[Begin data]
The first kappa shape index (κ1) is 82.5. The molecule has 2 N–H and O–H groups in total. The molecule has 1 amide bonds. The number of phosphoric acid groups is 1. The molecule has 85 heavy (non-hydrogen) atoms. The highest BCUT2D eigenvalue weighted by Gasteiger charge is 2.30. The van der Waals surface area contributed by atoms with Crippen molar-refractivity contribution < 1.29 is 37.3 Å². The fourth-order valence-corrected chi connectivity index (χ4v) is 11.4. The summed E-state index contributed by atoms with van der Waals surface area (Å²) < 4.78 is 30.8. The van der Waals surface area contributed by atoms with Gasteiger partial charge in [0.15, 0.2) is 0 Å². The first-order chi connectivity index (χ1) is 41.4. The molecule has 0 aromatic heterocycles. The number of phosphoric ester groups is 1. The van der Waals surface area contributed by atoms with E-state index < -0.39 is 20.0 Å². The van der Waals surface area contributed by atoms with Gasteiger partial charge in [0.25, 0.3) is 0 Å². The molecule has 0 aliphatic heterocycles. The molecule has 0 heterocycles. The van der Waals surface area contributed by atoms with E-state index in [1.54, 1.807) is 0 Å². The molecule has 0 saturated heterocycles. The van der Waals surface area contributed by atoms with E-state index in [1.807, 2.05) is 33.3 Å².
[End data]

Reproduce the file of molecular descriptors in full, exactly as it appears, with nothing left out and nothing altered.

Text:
The first kappa shape index (κ1) is 82.5. The molecule has 2 N–H and O–H groups in total. The molecule has 1 amide bonds. The number of phosphoric acid groups is 1. The molecule has 85 heavy (non-hydrogen) atoms. The highest BCUT2D eigenvalue weighted by Gasteiger charge is 2.30. The van der Waals surface area contributed by atoms with Crippen molar-refractivity contribution < 1.29 is 37.3 Å². The fourth-order valence-corrected chi connectivity index (χ4v) is 11.4. The summed E-state index contributed by atoms with van der Waals surface area (Å²) < 4.78 is 30.8. The van der Waals surface area contributed by atoms with Gasteiger partial charge in [0.15, 0.2) is 0 Å². The first-order chi connectivity index (χ1) is 41.4. The molecule has 0 aromatic heterocycles. The number of phosphoric ester groups is 1. The van der Waals surface area contributed by atoms with E-state index < -0.39 is 20.0 Å². The van der Waals surface area contributed by atoms with Gasteiger partial charge in [0.25, 0.3) is 0 Å². The molecule has 0 aliphatic heterocycles. The molecule has 0 heterocycles. The van der Waals surface area contributed by atoms with E-state index in [1.54, 1.807) is 0 Å². The molecule has 0 saturated heterocycles. The van der Waals surface area contributed by atoms with E-state index in [1.807, 2.05) is 33.3 Å².